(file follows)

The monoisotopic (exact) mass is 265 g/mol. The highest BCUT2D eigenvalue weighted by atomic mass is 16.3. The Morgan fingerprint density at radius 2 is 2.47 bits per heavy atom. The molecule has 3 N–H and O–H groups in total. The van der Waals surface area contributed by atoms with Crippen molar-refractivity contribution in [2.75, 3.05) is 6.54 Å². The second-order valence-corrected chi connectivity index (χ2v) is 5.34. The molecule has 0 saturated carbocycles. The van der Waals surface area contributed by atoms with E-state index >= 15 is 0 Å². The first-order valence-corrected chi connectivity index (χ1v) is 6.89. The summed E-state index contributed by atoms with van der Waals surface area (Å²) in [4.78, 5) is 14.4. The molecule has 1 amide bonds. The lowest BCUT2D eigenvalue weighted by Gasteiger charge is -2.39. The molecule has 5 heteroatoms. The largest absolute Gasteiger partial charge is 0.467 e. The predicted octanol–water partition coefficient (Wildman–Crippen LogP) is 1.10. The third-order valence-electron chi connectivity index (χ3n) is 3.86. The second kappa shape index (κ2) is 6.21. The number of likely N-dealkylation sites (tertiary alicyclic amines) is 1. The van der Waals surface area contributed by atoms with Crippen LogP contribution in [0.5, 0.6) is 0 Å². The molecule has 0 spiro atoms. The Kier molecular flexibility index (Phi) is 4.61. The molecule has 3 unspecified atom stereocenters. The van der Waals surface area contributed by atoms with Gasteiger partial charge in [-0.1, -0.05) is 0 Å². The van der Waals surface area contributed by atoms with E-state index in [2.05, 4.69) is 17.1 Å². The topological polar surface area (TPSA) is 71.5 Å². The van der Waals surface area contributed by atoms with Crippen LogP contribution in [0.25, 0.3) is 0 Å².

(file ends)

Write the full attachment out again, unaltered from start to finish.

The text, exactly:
The monoisotopic (exact) mass is 265 g/mol. The highest BCUT2D eigenvalue weighted by atomic mass is 16.3. The Morgan fingerprint density at radius 2 is 2.47 bits per heavy atom. The molecule has 3 N–H and O–H groups in total. The van der Waals surface area contributed by atoms with Crippen molar-refractivity contribution in [2.75, 3.05) is 6.54 Å². The second-order valence-corrected chi connectivity index (χ2v) is 5.34. The molecule has 0 saturated carbocycles. The van der Waals surface area contributed by atoms with E-state index >= 15 is 0 Å². The first-order valence-corrected chi connectivity index (χ1v) is 6.89. The summed E-state index contributed by atoms with van der Waals surface area (Å²) in [4.78, 5) is 14.4. The molecule has 1 amide bonds. The lowest BCUT2D eigenvalue weighted by Gasteiger charge is -2.39. The molecule has 5 heteroatoms. The largest absolute Gasteiger partial charge is 0.467 e. The predicted octanol–water partition coefficient (Wildman–Crippen LogP) is 1.10. The third-order valence-electron chi connectivity index (χ3n) is 3.86. The second kappa shape index (κ2) is 6.21. The number of likely N-dealkylation sites (tertiary alicyclic amines) is 1. The van der Waals surface area contributed by atoms with Crippen LogP contribution in [0.5, 0.6) is 0 Å². The molecule has 0 spiro atoms. The Kier molecular flexibility index (Phi) is 4.61. The molecule has 3 unspecified atom stereocenters. The van der Waals surface area contributed by atoms with Gasteiger partial charge in [-0.1, -0.05) is 0 Å². The van der Waals surface area contributed by atoms with E-state index in [2.05, 4.69) is 17.1 Å². The topological polar surface area (TPSA) is 71.5 Å². The van der Waals surface area contributed by atoms with Crippen LogP contribution in [0.25, 0.3) is 0 Å².